So, I found that I probably do my best thinking between 5:30 am and 6 am while I am on my way to work in the morning. When there is nobody there to distract me, not even the radio (weird, I know…but I don’t listen to the radio in the car at all). This morning, as I was making the trek into the office, I was flooded with emotion and thoughts about my daughter. She is a very sweet little girl who wears her emotions on her sleeve. Last night, she started to cry as she told me that a little girl at her swimming lessons class laughed at her for hesitating before jumping off the starting block into the deep end of the pool. It really hurt her feelings. Now, how does this lead into body image, right? Nobody said my way of thinking is linear. LOL
I started to think about when I was younger then and how people made me feel from time to time. How I think too many young people are made to feel from time to time. Society tells us that in order to be “attractive” we need to look a certain way. We need to dress in a certain way. It has taken me many, MANY years to work through it, but who the hell cares? I mean seriously! When we pass away and are standing in front of St. Peter at the Pearly Gates, do you think that we will be turned away from Heaven for being overweight, or shopping at Goodwill? No, I certainly don’t. But that is what we are told. Young girls believe that they need to look like the fashion models who walk the runways rail thin. Young men are told that they need to build muscle and look like those ginormous body builders that are on stage. All young people are under the impression that they need to shop at expensive stores and dress in a certain way to be part of the “in crowd” and be considered attractive. I think that is very, very sad.
I recall when I was young, my mom being so concerned about what I was going to look like when I grew up. She said to me on many occasions “I hope you take after me when you get older. The women on the other side of your family are pear shaped”. She reminded me what seemed like ALL THE TIME that my butt was getting big and that she didn’t want me to be a “wide glide”. So, how do you think I saw myself as a developing teenager? Did I see myself as “pretty”? Nope! I was just worried about making sure I didn’t get a big butt! I was more worried about the size of my pants and my thighs than I was anything else. Am I over that? NOPE! I’m working on it! I understand that what I eat and how I exercise effects my appearance, but I am more concerned with just being healthy at this point. But there are times…a lot of times…that I look at myself in the mirror and am a bit grossed out by what is looking back at me. The reality is though…I’ve had 3 children. My body isn’t going to look the same as it did when I was 21 with my 6 pack abs. My tummy isn’t flat, my thighs rub together when I walk. I was even embarrassed the other night ALONE in my living room working out when I heard my thighs slap together. I actually stopped and looked around to make sure that nobody else heard that God awful sound (nobody did, they weren’t even in the room). Sure, I have goals to have a flat tummy again, but I have to also keep in mind that my body was stretched out and created 3 little miracles. If I never have a flat tummy again…that is ok.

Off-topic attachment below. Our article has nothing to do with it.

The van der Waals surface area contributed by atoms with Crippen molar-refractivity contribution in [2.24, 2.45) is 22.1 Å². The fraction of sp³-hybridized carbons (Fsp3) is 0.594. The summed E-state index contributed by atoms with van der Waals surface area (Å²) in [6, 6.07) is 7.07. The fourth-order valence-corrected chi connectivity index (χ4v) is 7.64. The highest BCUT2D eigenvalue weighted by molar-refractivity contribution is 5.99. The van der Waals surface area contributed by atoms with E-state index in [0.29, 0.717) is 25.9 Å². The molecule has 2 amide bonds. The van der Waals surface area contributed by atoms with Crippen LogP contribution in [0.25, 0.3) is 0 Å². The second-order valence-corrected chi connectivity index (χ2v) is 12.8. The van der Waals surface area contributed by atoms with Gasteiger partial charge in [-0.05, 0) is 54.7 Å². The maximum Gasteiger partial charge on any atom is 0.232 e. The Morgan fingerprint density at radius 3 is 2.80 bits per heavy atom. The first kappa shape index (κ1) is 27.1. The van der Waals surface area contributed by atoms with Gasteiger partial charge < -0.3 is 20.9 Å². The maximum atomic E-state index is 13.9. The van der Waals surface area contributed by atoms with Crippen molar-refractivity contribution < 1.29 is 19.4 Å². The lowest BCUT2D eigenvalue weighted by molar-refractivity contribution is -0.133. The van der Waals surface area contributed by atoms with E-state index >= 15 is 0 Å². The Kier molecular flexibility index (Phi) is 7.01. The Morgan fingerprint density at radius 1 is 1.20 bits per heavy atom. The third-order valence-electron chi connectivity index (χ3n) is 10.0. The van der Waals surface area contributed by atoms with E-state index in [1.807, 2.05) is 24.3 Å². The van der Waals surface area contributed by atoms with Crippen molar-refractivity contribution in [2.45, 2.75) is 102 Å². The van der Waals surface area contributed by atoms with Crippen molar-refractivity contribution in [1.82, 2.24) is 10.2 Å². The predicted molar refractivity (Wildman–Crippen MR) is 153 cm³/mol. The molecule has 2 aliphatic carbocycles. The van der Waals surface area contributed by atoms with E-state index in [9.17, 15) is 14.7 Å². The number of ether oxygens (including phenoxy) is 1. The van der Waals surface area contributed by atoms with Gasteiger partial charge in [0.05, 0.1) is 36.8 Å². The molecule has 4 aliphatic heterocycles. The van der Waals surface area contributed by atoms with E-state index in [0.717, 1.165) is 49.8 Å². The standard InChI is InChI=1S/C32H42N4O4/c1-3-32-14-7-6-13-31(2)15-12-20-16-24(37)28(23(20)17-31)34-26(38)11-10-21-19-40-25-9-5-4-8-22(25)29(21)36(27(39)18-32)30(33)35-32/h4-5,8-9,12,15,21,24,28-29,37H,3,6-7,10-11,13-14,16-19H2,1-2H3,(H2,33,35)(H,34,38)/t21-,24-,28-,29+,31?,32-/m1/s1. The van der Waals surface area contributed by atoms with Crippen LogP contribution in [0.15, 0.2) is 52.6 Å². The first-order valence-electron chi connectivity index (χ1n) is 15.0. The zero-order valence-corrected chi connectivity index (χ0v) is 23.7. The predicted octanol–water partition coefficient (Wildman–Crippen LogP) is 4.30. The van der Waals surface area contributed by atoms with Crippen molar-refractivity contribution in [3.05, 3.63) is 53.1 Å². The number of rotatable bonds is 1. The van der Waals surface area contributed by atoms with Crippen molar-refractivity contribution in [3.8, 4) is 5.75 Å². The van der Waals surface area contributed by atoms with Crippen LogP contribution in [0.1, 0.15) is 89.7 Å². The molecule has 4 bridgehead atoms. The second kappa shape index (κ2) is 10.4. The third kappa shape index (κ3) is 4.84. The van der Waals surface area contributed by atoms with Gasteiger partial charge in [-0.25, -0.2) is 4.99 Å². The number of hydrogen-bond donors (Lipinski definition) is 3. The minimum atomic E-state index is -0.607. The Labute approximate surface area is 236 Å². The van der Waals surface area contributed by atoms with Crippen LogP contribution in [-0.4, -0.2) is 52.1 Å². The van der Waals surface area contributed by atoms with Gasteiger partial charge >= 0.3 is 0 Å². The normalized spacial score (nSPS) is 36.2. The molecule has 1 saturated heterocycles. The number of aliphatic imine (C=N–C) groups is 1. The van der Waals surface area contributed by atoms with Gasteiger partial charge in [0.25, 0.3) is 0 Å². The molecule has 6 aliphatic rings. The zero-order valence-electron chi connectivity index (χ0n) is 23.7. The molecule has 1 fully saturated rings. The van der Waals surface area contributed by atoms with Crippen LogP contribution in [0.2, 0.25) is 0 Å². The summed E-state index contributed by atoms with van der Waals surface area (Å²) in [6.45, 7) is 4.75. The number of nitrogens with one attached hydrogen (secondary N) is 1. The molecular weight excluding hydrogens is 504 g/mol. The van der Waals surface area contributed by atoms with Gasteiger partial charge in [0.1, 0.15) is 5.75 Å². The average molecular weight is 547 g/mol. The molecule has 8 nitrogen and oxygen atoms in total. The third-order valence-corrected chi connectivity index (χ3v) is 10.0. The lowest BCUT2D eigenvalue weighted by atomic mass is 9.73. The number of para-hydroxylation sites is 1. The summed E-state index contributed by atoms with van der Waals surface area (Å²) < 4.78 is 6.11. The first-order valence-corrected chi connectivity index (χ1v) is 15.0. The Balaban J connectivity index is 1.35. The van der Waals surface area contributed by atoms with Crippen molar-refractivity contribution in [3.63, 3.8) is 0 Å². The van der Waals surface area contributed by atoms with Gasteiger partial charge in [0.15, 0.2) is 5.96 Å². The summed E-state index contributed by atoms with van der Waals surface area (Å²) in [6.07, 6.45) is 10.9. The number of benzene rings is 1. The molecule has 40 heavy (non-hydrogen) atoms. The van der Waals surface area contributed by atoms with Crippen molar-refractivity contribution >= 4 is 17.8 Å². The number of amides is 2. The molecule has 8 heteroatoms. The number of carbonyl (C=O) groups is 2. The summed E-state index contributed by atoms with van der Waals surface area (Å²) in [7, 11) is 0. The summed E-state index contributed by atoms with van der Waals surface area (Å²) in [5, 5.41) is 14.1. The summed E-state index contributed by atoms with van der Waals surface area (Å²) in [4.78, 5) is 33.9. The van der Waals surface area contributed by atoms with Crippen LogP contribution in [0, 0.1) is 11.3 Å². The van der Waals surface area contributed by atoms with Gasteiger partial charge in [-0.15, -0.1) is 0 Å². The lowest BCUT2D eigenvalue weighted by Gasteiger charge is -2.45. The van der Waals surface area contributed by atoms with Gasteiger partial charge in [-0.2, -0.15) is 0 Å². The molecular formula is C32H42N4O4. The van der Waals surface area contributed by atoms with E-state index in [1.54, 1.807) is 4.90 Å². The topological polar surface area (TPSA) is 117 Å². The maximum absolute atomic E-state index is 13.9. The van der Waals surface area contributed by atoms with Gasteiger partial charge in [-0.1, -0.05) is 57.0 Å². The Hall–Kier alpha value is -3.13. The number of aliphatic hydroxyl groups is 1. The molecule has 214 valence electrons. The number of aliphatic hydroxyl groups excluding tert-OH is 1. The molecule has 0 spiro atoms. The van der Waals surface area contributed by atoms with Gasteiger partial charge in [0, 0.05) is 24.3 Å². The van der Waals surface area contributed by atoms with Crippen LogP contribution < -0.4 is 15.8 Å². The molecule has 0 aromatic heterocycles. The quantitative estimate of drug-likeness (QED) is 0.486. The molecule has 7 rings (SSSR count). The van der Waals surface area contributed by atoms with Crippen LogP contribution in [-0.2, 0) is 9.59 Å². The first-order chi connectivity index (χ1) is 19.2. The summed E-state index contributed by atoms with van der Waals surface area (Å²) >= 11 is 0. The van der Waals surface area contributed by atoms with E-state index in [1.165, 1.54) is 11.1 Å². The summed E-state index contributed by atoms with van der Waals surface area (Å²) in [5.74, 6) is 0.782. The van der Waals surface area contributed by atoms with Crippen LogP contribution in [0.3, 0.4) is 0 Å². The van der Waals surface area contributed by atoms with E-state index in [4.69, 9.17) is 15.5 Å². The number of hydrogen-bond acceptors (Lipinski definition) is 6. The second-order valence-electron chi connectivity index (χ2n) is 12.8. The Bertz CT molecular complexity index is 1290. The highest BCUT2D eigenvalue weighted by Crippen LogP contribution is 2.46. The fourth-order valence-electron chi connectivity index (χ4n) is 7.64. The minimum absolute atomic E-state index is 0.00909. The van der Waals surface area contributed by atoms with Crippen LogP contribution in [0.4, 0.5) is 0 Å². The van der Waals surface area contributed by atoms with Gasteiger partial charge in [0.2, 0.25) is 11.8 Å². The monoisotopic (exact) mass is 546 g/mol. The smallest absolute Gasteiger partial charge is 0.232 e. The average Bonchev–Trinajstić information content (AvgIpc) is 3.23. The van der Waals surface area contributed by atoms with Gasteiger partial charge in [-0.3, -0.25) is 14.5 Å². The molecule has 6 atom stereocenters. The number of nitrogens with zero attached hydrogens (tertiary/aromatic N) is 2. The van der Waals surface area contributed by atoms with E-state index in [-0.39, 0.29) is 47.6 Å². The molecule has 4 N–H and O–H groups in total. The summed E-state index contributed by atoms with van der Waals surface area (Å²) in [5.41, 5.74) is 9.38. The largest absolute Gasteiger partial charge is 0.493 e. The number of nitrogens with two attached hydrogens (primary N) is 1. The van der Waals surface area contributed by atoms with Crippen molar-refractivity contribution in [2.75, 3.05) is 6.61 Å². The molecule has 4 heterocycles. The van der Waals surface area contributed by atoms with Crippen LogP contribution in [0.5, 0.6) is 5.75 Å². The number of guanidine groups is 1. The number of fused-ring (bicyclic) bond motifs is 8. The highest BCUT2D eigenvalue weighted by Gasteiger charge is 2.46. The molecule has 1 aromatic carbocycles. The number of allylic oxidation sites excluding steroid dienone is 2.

My biggest concern goes to our children. I make a very conscious effort to not talk negatively about my body in front of my children. The way I see it…if they see that I am happy with my body, they will not have any reason to talk negatively about their own. At least, if they do…it doesn’t come from any negative influence that I have had on them. I also make sure that I tell them on a regular basis how proud they make me. How beautiful/handsome they are. I tell them how smart they are. I try to make sure that when we talk about them specifically, it is all in a positive manner. This is just my small way of trying to make a difference in the future. I never want my daughter to look at herself and feel the way that I did as I was growing up. I feel it is important to instill confidence in our children, and a part of that is how we view ourselves. There is nothing more important than loving yourself first. If you can’t be comfortable in your own skin and love who you are…how can you make anybody else happy?
So here I am, sharing my body image story and showing that while I may not be perfect. Here I am. Take me or leave me. Now, let’s just make sure our children do not suffer from this affliction like I am sure most of us have.